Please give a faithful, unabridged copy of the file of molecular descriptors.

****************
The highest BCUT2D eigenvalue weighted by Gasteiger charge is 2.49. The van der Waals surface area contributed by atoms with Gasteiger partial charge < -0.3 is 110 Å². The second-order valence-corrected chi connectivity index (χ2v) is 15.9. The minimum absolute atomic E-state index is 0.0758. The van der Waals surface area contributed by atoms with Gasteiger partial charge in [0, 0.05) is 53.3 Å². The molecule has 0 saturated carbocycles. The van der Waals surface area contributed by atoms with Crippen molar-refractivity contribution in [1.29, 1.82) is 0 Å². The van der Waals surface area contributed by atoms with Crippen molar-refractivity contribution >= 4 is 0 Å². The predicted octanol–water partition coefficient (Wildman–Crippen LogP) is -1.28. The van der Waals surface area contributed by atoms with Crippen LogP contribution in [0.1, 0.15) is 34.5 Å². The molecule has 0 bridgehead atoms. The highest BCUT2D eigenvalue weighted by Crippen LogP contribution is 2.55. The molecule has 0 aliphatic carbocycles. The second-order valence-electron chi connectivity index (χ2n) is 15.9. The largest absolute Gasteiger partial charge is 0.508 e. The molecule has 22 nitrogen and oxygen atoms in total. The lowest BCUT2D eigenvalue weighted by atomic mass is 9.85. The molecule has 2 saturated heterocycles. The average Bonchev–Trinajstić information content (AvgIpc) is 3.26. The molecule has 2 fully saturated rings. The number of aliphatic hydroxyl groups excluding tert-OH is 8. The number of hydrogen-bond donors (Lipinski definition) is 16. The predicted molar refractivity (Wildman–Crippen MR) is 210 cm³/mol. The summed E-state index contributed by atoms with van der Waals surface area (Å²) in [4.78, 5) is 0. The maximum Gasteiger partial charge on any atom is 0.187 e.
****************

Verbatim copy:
The highest BCUT2D eigenvalue weighted by Gasteiger charge is 2.49. The van der Waals surface area contributed by atoms with Gasteiger partial charge < -0.3 is 110 Å². The second-order valence-corrected chi connectivity index (χ2v) is 15.9. The minimum absolute atomic E-state index is 0.0758. The van der Waals surface area contributed by atoms with Gasteiger partial charge in [0, 0.05) is 53.3 Å². The molecule has 0 saturated carbocycles. The van der Waals surface area contributed by atoms with Crippen molar-refractivity contribution in [1.29, 1.82) is 0 Å². The van der Waals surface area contributed by atoms with Crippen molar-refractivity contribution >= 4 is 0 Å². The predicted octanol–water partition coefficient (Wildman–Crippen LogP) is -1.28. The van der Waals surface area contributed by atoms with Crippen LogP contribution in [0.1, 0.15) is 34.5 Å². The molecule has 0 bridgehead atoms. The highest BCUT2D eigenvalue weighted by Crippen LogP contribution is 2.55. The molecule has 0 aliphatic carbocycles. The second-order valence-electron chi connectivity index (χ2n) is 15.9. The largest absolute Gasteiger partial charge is 0.508 e. The molecule has 22 nitrogen and oxygen atoms in total. The lowest BCUT2D eigenvalue weighted by atomic mass is 9.85. The molecule has 2 saturated heterocycles. The average Bonchev–Trinajstić information content (AvgIpc) is 3.26. The molecule has 2 fully saturated rings. The number of aliphatic hydroxyl groups excluding tert-OH is 8. The number of hydrogen-bond donors (Lipinski definition) is 16. The predicted molar refractivity (Wildman–Crippen MR) is 210 cm³/mol. The summed E-state index contributed by atoms with van der Waals surface area (Å²) in [4.78, 5) is 0. The maximum Gasteiger partial charge on any atom is 0.187 e.